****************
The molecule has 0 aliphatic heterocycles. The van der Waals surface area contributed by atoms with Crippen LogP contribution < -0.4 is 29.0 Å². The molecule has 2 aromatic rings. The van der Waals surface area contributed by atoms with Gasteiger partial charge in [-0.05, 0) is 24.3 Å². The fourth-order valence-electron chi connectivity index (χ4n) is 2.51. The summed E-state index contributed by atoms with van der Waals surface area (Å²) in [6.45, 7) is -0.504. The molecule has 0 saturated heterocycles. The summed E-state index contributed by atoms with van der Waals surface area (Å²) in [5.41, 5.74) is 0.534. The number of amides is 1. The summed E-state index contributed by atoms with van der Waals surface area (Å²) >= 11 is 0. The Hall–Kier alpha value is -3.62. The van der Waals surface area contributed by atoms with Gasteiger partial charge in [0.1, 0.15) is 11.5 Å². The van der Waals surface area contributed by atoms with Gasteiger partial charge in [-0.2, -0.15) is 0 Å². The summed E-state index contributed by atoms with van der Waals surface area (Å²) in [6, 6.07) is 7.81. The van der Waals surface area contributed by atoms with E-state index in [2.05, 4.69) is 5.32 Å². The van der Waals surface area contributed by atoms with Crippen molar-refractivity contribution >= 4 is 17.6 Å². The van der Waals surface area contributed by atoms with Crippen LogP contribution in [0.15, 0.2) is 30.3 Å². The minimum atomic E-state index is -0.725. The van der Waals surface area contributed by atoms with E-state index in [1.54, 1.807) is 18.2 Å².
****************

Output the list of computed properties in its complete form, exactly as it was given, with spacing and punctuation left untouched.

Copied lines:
The molecule has 0 aliphatic heterocycles. The van der Waals surface area contributed by atoms with Crippen LogP contribution < -0.4 is 29.0 Å². The molecule has 2 aromatic rings. The van der Waals surface area contributed by atoms with Gasteiger partial charge in [-0.05, 0) is 24.3 Å². The fourth-order valence-electron chi connectivity index (χ4n) is 2.51. The summed E-state index contributed by atoms with van der Waals surface area (Å²) in [6.45, 7) is -0.504. The molecule has 0 saturated heterocycles. The summed E-state index contributed by atoms with van der Waals surface area (Å²) in [5.41, 5.74) is 0.534. The number of amides is 1. The summed E-state index contributed by atoms with van der Waals surface area (Å²) >= 11 is 0. The Hall–Kier alpha value is -3.62. The van der Waals surface area contributed by atoms with Gasteiger partial charge in [0.1, 0.15) is 11.5 Å². The van der Waals surface area contributed by atoms with Gasteiger partial charge in [-0.2, -0.15) is 0 Å². The summed E-state index contributed by atoms with van der Waals surface area (Å²) in [6, 6.07) is 7.81. The van der Waals surface area contributed by atoms with E-state index in [2.05, 4.69) is 5.32 Å². The van der Waals surface area contributed by atoms with Crippen molar-refractivity contribution >= 4 is 17.6 Å². The van der Waals surface area contributed by atoms with Crippen LogP contribution in [0.15, 0.2) is 30.3 Å². The minimum atomic E-state index is -0.725. The van der Waals surface area contributed by atoms with E-state index in [1.54, 1.807) is 18.2 Å².